Choose your kitchen company at the planning stage, so it can work with your architect or builder and advise on lighting, extraction and zoning the new space. The layout of your kitchen comes down to personal choice, but you may want to position cabinetry so you can enjoy garden views, socialise with the rest of the room while cooking or supervise children. ‘Kitchens do not need to hug an internal wall, or have any form of traditional layout in an extension,’ says Wayne Dance, MD at InHouse (01661 842 304; inhouseltd.co.uk). ‘Instead, they can be used as a natural divider between old and new.’
Image: C&C Kitchens (020 8363 7244; candckitchens.co.uk)
Set a budget
Costs vary by project, but the average spend is around £25,000, with a square metre price of £1,050-£1,450 for a basic extension and £1,450-£1,850 for high-end specification. A two-storey extension may be more economical in terms of price per sqm. Costs for basement conversions will rise if the space needs tanking, a drainage pump or underpinning. The Basement Waterproofing Association (basementwaterproofingassociation. org) suggests £750-£1,400 per sqm for the conversion of a cellar. Reworking an existing extension may not be cheaper than starting from scratch, so seek expert advice.
Image: Bureau de Change (020 3287 6547; b-de-c.com)
While it’s best to plan the building before the kitchen, it’s a good idea to research suppliers and choose the company you want to use at the start of your project. Not only will it be able to suggest a programme of works, costs and concepts for the extension, but designing the kitchen sooner will minimise the chance of later alterations, such as moving doors or windows. ‘The layout is a major factor in an open-plan space; you need to think carefully about the aesthetics because your kitchen will always be on show,’ explains Graeme Smith, senior designer at 1909 (01325 505 598; 1909kitchens.co.uk).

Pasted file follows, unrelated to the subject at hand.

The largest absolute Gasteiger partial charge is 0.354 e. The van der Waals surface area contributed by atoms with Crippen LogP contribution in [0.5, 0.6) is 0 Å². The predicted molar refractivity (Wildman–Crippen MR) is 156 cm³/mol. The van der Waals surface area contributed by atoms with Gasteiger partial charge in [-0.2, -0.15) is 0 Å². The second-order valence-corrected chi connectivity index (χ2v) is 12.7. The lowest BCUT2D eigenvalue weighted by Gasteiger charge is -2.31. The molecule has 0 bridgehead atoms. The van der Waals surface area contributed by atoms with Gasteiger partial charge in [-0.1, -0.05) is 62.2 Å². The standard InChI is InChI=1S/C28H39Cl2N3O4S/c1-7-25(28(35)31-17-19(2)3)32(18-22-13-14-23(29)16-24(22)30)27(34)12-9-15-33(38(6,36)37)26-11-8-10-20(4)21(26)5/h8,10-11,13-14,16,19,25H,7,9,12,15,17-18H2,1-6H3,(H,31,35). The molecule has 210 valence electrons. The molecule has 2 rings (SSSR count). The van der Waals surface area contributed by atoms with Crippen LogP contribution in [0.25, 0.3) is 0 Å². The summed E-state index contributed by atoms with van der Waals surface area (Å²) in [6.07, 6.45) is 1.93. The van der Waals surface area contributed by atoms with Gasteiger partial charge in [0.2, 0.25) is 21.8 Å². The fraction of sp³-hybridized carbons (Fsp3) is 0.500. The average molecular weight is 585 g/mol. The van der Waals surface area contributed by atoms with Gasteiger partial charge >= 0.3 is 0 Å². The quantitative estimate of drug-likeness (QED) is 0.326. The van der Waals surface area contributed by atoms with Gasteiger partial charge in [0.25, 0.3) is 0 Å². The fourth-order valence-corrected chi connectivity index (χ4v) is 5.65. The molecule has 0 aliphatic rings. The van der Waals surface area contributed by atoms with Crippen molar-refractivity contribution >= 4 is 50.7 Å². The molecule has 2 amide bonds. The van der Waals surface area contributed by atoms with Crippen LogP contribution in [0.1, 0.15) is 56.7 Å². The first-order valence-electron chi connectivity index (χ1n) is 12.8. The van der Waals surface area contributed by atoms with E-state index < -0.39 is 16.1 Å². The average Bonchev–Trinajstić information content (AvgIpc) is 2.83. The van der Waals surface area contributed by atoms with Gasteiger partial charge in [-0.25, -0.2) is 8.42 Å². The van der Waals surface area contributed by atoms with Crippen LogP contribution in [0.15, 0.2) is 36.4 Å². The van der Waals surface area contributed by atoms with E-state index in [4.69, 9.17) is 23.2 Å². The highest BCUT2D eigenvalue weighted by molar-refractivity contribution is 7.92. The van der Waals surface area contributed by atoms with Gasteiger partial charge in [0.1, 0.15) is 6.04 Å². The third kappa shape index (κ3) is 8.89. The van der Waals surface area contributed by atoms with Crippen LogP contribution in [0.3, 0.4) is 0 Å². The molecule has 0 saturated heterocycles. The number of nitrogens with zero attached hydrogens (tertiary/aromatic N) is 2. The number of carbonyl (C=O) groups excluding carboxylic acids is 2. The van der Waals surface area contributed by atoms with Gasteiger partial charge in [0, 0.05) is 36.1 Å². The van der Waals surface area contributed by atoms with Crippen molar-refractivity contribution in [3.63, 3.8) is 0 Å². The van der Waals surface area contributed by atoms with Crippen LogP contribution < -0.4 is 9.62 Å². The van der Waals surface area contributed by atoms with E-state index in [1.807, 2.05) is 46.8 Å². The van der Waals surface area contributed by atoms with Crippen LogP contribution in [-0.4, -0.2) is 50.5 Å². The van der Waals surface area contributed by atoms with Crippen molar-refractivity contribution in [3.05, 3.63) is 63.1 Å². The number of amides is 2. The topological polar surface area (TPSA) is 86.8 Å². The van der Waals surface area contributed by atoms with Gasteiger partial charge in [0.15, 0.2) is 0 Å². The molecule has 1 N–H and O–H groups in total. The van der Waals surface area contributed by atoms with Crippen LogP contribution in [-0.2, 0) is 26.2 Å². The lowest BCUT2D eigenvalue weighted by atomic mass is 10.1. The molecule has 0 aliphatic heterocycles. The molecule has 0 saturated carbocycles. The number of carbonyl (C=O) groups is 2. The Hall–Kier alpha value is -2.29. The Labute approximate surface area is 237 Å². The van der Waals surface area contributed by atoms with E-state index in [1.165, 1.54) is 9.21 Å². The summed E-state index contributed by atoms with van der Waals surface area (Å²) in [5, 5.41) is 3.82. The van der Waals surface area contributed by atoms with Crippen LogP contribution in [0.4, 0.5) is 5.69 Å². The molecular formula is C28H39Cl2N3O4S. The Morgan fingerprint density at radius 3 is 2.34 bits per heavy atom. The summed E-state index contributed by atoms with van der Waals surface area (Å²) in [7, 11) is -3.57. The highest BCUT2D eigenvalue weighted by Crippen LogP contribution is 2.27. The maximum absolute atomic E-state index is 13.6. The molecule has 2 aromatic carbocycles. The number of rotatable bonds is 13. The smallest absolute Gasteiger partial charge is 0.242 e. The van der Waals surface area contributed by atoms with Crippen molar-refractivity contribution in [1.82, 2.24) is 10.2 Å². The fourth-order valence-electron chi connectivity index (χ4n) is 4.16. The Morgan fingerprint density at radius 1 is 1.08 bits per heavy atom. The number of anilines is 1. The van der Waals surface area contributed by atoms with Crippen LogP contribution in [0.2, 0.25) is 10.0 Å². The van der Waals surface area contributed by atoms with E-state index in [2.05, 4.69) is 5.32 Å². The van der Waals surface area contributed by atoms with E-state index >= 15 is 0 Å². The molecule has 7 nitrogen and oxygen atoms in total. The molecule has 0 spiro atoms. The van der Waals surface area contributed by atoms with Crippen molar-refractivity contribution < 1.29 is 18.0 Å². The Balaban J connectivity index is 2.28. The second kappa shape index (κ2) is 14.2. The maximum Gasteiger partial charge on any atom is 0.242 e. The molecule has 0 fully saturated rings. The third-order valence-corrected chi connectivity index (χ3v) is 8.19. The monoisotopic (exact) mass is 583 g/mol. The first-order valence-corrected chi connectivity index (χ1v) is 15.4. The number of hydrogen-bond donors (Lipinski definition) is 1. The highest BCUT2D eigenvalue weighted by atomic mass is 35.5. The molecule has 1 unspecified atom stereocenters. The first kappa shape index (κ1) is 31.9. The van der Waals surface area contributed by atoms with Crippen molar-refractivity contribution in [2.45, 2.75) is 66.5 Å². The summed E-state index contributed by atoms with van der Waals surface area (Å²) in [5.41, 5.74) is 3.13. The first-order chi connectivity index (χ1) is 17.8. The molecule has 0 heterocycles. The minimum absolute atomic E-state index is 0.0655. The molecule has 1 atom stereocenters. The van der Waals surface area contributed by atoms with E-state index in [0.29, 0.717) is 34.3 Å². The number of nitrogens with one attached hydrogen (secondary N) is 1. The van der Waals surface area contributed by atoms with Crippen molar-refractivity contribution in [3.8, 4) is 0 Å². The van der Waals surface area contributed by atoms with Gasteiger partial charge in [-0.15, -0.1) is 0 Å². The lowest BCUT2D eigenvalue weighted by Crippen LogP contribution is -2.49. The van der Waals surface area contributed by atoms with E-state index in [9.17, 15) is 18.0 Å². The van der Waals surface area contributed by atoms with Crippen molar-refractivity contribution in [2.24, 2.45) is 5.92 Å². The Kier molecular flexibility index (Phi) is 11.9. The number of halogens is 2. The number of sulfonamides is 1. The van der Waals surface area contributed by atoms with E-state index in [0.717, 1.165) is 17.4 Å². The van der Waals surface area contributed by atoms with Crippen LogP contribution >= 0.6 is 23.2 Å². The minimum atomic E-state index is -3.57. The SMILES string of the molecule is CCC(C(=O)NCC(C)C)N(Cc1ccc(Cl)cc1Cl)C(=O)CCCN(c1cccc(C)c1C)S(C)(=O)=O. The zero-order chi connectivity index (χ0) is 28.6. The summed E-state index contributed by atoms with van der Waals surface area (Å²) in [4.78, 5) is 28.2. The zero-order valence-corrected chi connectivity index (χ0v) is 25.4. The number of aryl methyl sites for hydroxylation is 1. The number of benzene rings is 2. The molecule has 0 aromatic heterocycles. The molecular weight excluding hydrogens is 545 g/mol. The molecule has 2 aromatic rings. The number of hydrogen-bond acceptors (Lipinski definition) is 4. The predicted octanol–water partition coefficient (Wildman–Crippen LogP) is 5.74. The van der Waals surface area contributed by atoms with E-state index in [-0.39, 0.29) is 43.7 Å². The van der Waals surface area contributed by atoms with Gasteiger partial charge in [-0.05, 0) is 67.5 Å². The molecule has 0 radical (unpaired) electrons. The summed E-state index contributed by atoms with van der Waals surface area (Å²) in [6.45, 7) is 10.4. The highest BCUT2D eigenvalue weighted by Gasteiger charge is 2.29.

‘There’s a fine balance between a space that doesn’t look lived in and one in which there is clutter strewn across the worktops. When planning storage, think beyond the obvious cabinets and consider where to stash everyday things such as electronic devices, homework books and children’s games.’ You’ll also need to make sure that messy areas, such as sinks, aren’t directly in the line of sight, while planning in central features such as a seating area or wine cabinet.
Image: (020 8487 9440; hollowayskitchens. com; hollowaysbuild.com)
Image: Laurence Pidgeon (020 7610 6166; laurencepidgeon.com)
Making it multifunctional
Every layout will be different depending on the space, but there are a few standard rules for zoning the room. Start by deciding where you want to eat and the view you’d like to have while cooking; it’s also useful to track the passage of the sun overhead. ‘It’s crucial that in a large room, functionality is not lost,’ advises Richard Davonport, MD at Davonport (0845 468 0025; davonport.com). ‘Imagine how you want to use the space and zone it so that each part has a clear function, such as distinct cooking, eating, cleaning and living areas. How they’re arranged is down to personal preference, but there should be a natural flow between the zones. For example, it’s nice for a seating or breakfast bar area to open on to the garden, so position it near the windows or doors leading outside.’
Image: Smallbone of Devizes (020 7589 5998; smallbone.co.uk)
Larger rooms may need some design tricks to help define the zones. Peninsulas, different floor types and freestanding open shelves are useful for creating this visual division.